How is Short Bowel Syndrome Treated

The aims of treatment for short bowel syndrome (SBS) are to promote adaptation and get the best use out of the existing bowel, maintain adequate nutritional status, and manage symptoms and complications. Complications can arise not only as a result of the underlying condition, but also in connection with treatments.

The ultimate goal is for the patient to resume daily life as well as possible. Treatment involves some combination of:

  • Nutrition and dietary strategies
  • Managing gastric acid secretions, bacterial overgrowth, bile salt malabsorption, and diarrhea
  • Medications
  • Surgery

Treatment of short bowel syndrome begins immediately after bowel loss. It starts with restoring fluid and electrolyte balance and quickly progresses to nutritional support.

Nutritional support includes individualized meal plans and may involve the use of supplements, oral rehydration solutions, enteral nutrition, or parenteral nutrition.

Treatment will often include medications, and in some instances surgery. In situations where all other treatment approaches have failed, intestinal transplant is considered. The course of treatment will depend on how well the bowel is able to support individual fluid and nutrient needs.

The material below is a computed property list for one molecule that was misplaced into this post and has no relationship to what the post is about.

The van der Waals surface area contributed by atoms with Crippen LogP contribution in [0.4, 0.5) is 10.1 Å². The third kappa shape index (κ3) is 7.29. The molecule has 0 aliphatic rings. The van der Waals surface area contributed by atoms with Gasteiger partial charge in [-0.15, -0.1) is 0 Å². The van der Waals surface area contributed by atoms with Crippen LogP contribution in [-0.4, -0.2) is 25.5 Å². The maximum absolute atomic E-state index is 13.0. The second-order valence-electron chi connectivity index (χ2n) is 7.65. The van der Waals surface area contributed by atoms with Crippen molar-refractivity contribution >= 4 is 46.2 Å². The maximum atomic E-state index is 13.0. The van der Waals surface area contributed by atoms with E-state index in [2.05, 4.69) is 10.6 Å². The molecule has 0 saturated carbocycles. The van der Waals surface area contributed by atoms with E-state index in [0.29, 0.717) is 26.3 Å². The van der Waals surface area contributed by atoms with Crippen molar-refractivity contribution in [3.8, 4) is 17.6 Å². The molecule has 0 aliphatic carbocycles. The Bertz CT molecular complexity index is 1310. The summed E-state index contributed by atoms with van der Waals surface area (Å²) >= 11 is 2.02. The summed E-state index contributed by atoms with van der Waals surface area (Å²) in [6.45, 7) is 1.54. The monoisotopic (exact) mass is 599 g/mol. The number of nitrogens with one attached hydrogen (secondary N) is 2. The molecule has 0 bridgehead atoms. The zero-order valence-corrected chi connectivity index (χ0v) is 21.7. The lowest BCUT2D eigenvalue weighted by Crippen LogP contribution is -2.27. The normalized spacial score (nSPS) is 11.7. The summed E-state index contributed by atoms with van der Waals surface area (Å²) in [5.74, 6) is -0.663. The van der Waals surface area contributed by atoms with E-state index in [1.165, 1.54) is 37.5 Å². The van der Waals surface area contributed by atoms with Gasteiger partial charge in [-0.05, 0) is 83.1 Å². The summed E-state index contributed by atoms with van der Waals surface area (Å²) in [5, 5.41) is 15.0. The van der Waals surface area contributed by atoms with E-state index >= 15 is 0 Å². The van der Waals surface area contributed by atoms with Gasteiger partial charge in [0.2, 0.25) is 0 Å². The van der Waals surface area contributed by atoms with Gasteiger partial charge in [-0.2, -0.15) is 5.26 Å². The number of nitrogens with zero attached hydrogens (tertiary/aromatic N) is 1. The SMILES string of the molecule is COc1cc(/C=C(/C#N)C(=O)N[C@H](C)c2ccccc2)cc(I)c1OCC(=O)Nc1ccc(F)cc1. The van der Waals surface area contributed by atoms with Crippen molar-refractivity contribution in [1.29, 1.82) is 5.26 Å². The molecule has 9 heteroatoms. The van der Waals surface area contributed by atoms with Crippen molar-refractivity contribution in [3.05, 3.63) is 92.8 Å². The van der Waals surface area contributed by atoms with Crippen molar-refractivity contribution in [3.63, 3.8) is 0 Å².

You can take part in a treatment study

Participants are being sought to take part in studies on treating short bowel syndrome.

Take Part in Clinical Studies

Deciding on the Treatment

Deciding on the treatment requires knowledge about the remaining length of small bowel. This may require diagnostic testing, which usually begins with x-rays and/or an enteroscopy (using an endoscope, a thin, flexible tube with a light and a lens on the end) to examine the esophagus, stomach, and small bowel.

In the average adult, the minimal length of small bowel required so that some nutrient absorption can be anticipated is 4 feet. Usually this is counted as 4 feet of jejunum beyond the point where the duodenum ends (ligament of treitz). Parenteral nutrition is always required for remaining small bowel of less than 4 feet.

The length required for adequate fluid absorption and avoidance of dehydration will be influenced by whether or not the colon is intact. Parenteral nutrition is still required on many days for remaining bowel length of less than 10 feet.

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